Handling solid oral doses removed from its immediate packaging occurs just before drug administration, or when repackaging or modification is needed. Repackaging enables optimal identification of medications  while the modification makes the administration easier or possible in compliance with a medical prescription . These are consistent practices carried out by healthcare professionals, caregivers or even family aids, out hospital. In hospitals, handling solid oral doses (SOD) increases with automation of drug patterns aiming at the securing of drug safety management . Nowadays, SOD manipulations are increased by three major factors: first, a preferential use of oral route over intravenous administration; second, the medical condition of patients (swallowing disorders, feeding tubes) and finally various drug formulations.
In France, lack of legal requirements regarding the process of SOD has led to a wide disparity in practices such as blister processing (removal, cutting), automation and early cutting of scored tablets.
Three recent North American studies have emphasized the risk of contamination by active pharmaceutical ingredients (API) in community pharmacies or mail order pharmacies [4–6]. To do so, they identified the airborne dust generated by pharmaceutical processes such as automation by automatic dispensing machine (ADM) or classical activities as the use of tablet counter trays in community pharmacies. Among dust, they found many APIs including lactose, lisinopril and methotrexate. They finally analysed the pharmaceutical forms and practices mostly involved in aerosolization of APIs. It reveals, first that bulked uncoated tablets have the greatest potential of aerosolization. In a second hand, practices as manual counting, loading of canisters, cleaning with compressed air systems or spilling of tablets aggravate this potential.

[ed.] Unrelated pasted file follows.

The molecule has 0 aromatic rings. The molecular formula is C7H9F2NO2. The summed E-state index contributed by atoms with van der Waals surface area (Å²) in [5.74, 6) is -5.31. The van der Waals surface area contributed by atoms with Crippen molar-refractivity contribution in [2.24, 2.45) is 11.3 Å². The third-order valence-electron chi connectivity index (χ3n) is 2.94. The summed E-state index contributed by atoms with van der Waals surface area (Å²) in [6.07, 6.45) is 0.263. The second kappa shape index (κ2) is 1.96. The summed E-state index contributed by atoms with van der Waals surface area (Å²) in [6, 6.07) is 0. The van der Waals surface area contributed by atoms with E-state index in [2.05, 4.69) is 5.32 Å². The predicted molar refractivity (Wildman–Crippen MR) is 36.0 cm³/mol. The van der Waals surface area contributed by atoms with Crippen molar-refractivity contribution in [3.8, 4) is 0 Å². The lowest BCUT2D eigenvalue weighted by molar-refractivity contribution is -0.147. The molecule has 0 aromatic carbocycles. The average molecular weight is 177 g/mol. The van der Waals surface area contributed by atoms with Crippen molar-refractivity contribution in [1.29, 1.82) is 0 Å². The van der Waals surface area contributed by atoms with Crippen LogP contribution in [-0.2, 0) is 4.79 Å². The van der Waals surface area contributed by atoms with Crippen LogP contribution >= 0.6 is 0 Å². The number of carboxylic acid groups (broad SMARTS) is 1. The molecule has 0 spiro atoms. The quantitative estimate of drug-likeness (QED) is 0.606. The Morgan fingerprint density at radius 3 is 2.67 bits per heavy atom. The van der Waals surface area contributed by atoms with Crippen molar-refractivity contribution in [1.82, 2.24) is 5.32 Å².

In the light of these observations, we initiated a reflexion on professional risks referring to these practices and the protective measures that could be applied for the safety of medical staff.
Material and Methods
The aim of this work is to identify and characterize protective measures for staff handling SOD in order to provide a tool for workers protection.
State of current practices
We first reviewed the existing international publications dealing with the manipulation of SOD. The following key-words were used for a search in PubMed and Google: “repackaging”, “hazardous drugs”, “oral”, “occupational exposure”, “safe handling”, “tablet”, “capsule”, “crush”, “pharmaceutical dust”, “guideline”.
Older and/or redundant publications were removed and we only selected the most relevant professional documents. We then identified and indexed the various recommendations focused on protecting staff from contamination due to handling of SOD. We made a comparative table for each document and each category. Categories are divided into items for better readability.
Implementing a tool: matrix of recommendations